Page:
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Megan Chan knew she wanted to be a litigator. Years of high school and college debate confirmed her decision to attend law school. Michigan Law stood out because of its unique blend of academic excellence and collegiality, and the Darrow Scholarship propelled Michigan to the top of her list.
Once Chan started at Michigan, she knew she made the right choice. She credits Dean of Admissions Sarah Zearfoss with "selecting individuals with diverse backgrounds and experiences, which contribute to a well-rounded class." The varied perspectives brought by these students challenged Chan to think critically about issues from different angles. Michigan gave her the opportunity to utilize those skills in a practical manner through her participation in the Pediatric Advocacy Clinic, where she advocated for low-income families.
Thanks to her Darrow Scholarship's 1L summer stipend, Chan felt the financial freedom to accept a judicial externship with Justice Earl Johnson Jr. of the California Court of Appeal. Drafting opinions for Justice Johnson and her interactions with him gave Chan invaluable insight into judicial decision-making that she incorporates into her everyday practice.
What She's Doing Now
After earning her JD in 2009, Chan began working at Morrison & Foerster LLP's Los Angeles office. She was a member of the firm's Consumer Litigation and Class Action Practice Group, which included federal, state, and multidistrict litigation, with a focus on commercial and class-action matters. From 2013 to 2015, she served as a law clerk to the Hon. Audrey B. Collins of the U.S. District Court for the Central District of California. After her clerkship, she joined the University of Southern California in February 2015, where she is the assistant dean of financial aid–compliance and training.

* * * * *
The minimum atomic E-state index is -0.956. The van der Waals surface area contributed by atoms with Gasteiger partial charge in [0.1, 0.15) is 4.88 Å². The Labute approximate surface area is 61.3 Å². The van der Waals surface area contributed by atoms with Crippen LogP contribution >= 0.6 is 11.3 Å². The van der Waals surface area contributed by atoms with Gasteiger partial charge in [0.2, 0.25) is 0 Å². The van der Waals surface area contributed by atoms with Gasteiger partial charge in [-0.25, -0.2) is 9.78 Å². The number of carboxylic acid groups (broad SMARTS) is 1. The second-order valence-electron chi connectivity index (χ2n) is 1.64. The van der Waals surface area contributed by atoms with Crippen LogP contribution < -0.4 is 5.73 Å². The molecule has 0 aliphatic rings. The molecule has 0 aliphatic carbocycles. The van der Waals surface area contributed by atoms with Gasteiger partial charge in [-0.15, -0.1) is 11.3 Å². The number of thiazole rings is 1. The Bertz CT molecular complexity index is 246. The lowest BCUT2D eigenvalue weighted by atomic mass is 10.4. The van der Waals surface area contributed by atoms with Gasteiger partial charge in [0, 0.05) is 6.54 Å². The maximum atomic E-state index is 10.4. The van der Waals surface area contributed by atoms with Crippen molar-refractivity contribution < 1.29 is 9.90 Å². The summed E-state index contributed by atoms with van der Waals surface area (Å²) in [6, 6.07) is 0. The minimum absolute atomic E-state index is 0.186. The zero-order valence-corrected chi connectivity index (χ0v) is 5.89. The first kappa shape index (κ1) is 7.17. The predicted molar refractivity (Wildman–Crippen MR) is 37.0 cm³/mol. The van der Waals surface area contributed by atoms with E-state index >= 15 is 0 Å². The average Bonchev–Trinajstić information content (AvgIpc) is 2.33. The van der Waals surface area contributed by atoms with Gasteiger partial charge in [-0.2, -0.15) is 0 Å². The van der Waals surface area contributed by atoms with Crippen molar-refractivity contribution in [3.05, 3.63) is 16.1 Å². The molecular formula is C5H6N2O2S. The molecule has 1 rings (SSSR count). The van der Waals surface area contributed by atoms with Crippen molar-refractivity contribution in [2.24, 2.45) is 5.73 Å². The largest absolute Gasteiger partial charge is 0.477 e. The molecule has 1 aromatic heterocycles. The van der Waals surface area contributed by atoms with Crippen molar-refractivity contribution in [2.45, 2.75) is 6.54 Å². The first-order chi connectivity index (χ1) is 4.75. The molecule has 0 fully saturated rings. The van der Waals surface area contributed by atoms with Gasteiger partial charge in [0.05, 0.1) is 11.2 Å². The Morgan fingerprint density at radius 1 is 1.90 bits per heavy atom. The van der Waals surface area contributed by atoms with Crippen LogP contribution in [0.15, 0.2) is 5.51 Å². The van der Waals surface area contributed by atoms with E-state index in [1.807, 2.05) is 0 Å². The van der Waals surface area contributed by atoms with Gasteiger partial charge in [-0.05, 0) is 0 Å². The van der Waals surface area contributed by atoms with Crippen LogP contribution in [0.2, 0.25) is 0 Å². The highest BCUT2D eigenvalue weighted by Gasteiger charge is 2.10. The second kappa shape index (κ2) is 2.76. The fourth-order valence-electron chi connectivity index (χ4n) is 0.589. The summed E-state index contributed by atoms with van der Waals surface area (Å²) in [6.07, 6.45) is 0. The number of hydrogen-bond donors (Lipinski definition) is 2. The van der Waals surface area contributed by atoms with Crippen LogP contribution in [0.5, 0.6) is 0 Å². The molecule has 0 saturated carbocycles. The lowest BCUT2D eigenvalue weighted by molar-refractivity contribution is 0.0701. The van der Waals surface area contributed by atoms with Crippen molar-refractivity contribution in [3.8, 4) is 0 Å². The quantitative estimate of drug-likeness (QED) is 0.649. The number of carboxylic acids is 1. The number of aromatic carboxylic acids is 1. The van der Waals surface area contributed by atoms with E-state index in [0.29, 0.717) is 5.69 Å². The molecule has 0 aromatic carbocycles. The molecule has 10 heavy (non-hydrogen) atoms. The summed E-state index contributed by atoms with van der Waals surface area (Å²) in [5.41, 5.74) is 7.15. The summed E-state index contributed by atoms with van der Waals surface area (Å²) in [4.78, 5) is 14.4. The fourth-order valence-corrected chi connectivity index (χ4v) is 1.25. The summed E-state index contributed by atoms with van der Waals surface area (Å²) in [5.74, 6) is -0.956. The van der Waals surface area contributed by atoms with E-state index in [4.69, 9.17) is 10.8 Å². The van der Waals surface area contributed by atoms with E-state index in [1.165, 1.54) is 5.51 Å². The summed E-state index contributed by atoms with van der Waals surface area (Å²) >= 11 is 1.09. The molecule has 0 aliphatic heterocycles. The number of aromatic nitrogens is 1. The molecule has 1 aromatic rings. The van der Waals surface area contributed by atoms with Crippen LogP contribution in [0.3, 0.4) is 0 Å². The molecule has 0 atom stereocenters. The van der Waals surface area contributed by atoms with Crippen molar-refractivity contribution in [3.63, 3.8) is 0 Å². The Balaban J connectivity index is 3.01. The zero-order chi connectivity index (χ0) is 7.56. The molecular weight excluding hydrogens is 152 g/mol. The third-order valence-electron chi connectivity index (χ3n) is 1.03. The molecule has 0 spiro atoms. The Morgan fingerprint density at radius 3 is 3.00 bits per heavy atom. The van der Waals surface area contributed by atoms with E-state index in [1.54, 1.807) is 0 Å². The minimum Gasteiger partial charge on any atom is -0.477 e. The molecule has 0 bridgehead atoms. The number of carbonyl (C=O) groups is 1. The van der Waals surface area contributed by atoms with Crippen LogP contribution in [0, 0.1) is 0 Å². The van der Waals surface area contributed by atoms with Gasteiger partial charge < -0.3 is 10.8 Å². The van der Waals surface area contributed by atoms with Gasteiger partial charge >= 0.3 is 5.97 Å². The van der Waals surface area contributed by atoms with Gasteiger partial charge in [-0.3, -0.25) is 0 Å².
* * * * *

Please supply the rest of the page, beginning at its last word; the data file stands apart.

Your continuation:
The Benefits of a Darrow Scholarship
Chan often meets with new Darrow Scholarship recipients and encourages them to think about what they want to do with their degree after graduating from law school. "I urge them to really think about law school not as the end, but the beginning," she said. "It's easy to see all those offer letters and ignore the dollars, but after law school, you want to be able to do what you want with your career. If you're spending the next several years paying off debt, it's going to restrict your choices. There is a lot of freedom coming out of law school as a Darrow Scholar."
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